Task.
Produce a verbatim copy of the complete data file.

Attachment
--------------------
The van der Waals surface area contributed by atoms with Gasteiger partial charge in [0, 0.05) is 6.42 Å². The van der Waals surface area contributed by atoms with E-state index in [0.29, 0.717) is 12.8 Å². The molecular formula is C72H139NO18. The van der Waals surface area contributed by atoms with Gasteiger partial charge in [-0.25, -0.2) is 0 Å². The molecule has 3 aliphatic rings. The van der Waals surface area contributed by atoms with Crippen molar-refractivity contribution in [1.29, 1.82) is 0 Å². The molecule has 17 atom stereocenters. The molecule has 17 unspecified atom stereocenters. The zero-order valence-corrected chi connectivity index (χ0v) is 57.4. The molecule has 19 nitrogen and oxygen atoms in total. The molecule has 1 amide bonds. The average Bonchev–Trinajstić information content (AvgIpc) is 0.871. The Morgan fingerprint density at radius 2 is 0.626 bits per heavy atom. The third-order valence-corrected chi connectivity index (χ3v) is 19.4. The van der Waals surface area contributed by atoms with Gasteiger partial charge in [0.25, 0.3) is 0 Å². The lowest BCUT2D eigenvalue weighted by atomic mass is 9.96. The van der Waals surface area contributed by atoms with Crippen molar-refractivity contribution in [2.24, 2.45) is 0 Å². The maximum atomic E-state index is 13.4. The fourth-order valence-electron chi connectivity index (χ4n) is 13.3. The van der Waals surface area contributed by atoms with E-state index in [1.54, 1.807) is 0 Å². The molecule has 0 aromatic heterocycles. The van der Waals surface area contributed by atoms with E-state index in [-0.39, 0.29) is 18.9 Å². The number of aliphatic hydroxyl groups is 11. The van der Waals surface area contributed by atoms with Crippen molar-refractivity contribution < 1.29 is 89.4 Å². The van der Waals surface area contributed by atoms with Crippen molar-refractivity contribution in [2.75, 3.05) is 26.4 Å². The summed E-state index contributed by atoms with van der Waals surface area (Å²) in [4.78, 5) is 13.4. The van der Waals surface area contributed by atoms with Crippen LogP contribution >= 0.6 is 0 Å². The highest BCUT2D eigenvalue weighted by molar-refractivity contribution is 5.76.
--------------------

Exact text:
The van der Waals surface area contributed by atoms with Gasteiger partial charge in [0, 0.05) is 6.42 Å². The van der Waals surface area contributed by atoms with E-state index in [0.29, 0.717) is 12.8 Å². The molecular formula is C72H139NO18. The van der Waals surface area contributed by atoms with Gasteiger partial charge in [-0.25, -0.2) is 0 Å². The molecule has 3 aliphatic rings. The van der Waals surface area contributed by atoms with Crippen molar-refractivity contribution in [1.29, 1.82) is 0 Å². The molecule has 17 atom stereocenters. The molecule has 17 unspecified atom stereocenters. The zero-order valence-corrected chi connectivity index (χ0v) is 57.4. The molecule has 19 nitrogen and oxygen atoms in total. The molecule has 1 amide bonds. The average Bonchev–Trinajstić information content (AvgIpc) is 0.871. The Morgan fingerprint density at radius 2 is 0.626 bits per heavy atom. The third-order valence-corrected chi connectivity index (χ3v) is 19.4. The van der Waals surface area contributed by atoms with Gasteiger partial charge in [0.25, 0.3) is 0 Å². The lowest BCUT2D eigenvalue weighted by atomic mass is 9.96. The van der Waals surface area contributed by atoms with Crippen molar-refractivity contribution in [2.24, 2.45) is 0 Å². The maximum atomic E-state index is 13.4. The fourth-order valence-electron chi connectivity index (χ4n) is 13.3. The van der Waals surface area contributed by atoms with E-state index in [1.54, 1.807) is 0 Å². The molecule has 0 aromatic heterocycles. The van der Waals surface area contributed by atoms with E-state index in [-0.39, 0.29) is 18.9 Å². The number of aliphatic hydroxyl groups is 11. The van der Waals surface area contributed by atoms with Crippen molar-refractivity contribution < 1.29 is 89.4 Å². The van der Waals surface area contributed by atoms with Crippen molar-refractivity contribution in [2.75, 3.05) is 26.4 Å². The summed E-state index contributed by atoms with van der Waals surface area (Å²) in [4.78, 5) is 13.4. The van der Waals surface area contributed by atoms with Crippen LogP contribution >= 0.6 is 0 Å². The highest BCUT2D eigenvalue weighted by molar-refractivity contribution is 5.76.